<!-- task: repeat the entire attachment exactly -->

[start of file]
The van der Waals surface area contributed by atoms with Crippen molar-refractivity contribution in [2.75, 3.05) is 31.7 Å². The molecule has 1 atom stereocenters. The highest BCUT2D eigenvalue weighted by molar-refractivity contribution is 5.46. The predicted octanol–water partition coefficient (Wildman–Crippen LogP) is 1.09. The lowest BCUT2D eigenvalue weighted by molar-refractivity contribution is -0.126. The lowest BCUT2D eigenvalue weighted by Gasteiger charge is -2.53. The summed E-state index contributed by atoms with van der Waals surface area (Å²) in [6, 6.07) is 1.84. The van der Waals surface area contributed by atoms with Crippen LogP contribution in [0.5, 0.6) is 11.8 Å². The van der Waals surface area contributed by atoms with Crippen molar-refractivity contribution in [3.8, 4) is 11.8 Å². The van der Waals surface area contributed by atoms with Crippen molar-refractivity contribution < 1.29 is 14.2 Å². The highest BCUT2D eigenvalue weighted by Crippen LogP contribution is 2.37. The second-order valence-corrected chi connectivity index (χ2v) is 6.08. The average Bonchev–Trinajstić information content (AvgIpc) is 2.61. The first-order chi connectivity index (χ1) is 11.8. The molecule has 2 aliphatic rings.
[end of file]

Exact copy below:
The van der Waals surface area contributed by atoms with Crippen molar-refractivity contribution in [2.75, 3.05) is 31.7 Å². The molecule has 1 atom stereocenters. The highest BCUT2D eigenvalue weighted by molar-refractivity contribution is 5.46. The predicted octanol–water partition coefficient (Wildman–Crippen LogP) is 1.09. The lowest BCUT2D eigenvalue weighted by molar-refractivity contribution is -0.126. The lowest BCUT2D eigenvalue weighted by Gasteiger charge is -2.53. The summed E-state index contributed by atoms with van der Waals surface area (Å²) in [6, 6.07) is 1.84. The van der Waals surface area contributed by atoms with Crippen LogP contribution in [0.5, 0.6) is 11.8 Å². The van der Waals surface area contributed by atoms with Crippen molar-refractivity contribution in [3.8, 4) is 11.8 Å². The van der Waals surface area contributed by atoms with Crippen molar-refractivity contribution < 1.29 is 14.2 Å². The highest BCUT2D eigenvalue weighted by Crippen LogP contribution is 2.37. The second-order valence-corrected chi connectivity index (χ2v) is 6.08. The average Bonchev–Trinajstić information content (AvgIpc) is 2.61. The first-order chi connectivity index (χ1) is 11.8. The molecule has 2 aliphatic rings.